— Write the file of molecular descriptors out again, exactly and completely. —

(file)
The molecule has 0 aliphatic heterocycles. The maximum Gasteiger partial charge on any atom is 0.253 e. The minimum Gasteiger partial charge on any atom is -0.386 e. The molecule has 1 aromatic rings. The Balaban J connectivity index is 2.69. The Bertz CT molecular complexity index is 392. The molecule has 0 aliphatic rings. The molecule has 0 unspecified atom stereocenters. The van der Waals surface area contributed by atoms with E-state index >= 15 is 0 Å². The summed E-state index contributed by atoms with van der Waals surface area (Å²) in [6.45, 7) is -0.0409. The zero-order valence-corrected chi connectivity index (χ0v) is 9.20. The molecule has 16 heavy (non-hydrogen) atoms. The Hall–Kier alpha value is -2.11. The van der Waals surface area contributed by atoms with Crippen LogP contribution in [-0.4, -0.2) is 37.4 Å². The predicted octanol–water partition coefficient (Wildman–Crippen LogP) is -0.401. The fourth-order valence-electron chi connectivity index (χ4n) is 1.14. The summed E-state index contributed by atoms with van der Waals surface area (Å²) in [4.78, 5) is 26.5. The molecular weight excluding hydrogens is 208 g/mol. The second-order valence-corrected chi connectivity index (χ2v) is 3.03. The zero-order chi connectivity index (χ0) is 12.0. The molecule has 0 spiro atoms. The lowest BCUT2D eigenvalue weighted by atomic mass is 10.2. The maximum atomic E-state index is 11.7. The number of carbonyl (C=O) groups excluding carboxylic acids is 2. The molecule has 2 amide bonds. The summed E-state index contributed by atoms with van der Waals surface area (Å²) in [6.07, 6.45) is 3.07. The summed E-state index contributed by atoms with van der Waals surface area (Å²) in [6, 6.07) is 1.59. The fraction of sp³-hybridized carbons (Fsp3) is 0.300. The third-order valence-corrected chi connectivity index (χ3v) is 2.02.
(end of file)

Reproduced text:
The molecule has 0 aliphatic heterocycles. The maximum Gasteiger partial charge on any atom is 0.253 e. The minimum Gasteiger partial charge on any atom is -0.386 e. The molecule has 1 aromatic rings. The Balaban J connectivity index is 2.69. The Bertz CT molecular complexity index is 392. The molecule has 0 aliphatic rings. The molecule has 0 unspecified atom stereocenters. The van der Waals surface area contributed by atoms with E-state index >= 15 is 0 Å². The summed E-state index contributed by atoms with van der Waals surface area (Å²) in [6.45, 7) is -0.0409. The zero-order valence-corrected chi connectivity index (χ0v) is 9.20. The molecule has 16 heavy (non-hydrogen) atoms. The Hall–Kier alpha value is -2.11. The van der Waals surface area contributed by atoms with Crippen LogP contribution in [-0.4, -0.2) is 37.4 Å². The predicted octanol–water partition coefficient (Wildman–Crippen LogP) is -0.401. The fourth-order valence-electron chi connectivity index (χ4n) is 1.14. The summed E-state index contributed by atoms with van der Waals surface area (Å²) in [4.78, 5) is 26.5. The molecular weight excluding hydrogens is 208 g/mol. The second-order valence-corrected chi connectivity index (χ2v) is 3.03. The zero-order chi connectivity index (χ0) is 12.0. The molecule has 0 spiro atoms. The lowest BCUT2D eigenvalue weighted by atomic mass is 10.2. The maximum atomic E-state index is 11.7. The number of carbonyl (C=O) groups excluding carboxylic acids is 2. The molecule has 2 amide bonds. The summed E-state index contributed by atoms with van der Waals surface area (Å²) in [6.07, 6.45) is 3.07. The summed E-state index contributed by atoms with van der Waals surface area (Å²) in [6, 6.07) is 1.59. The fraction of sp³-hybridized carbons (Fsp3) is 0.300. The third-order valence-corrected chi connectivity index (χ3v) is 2.02.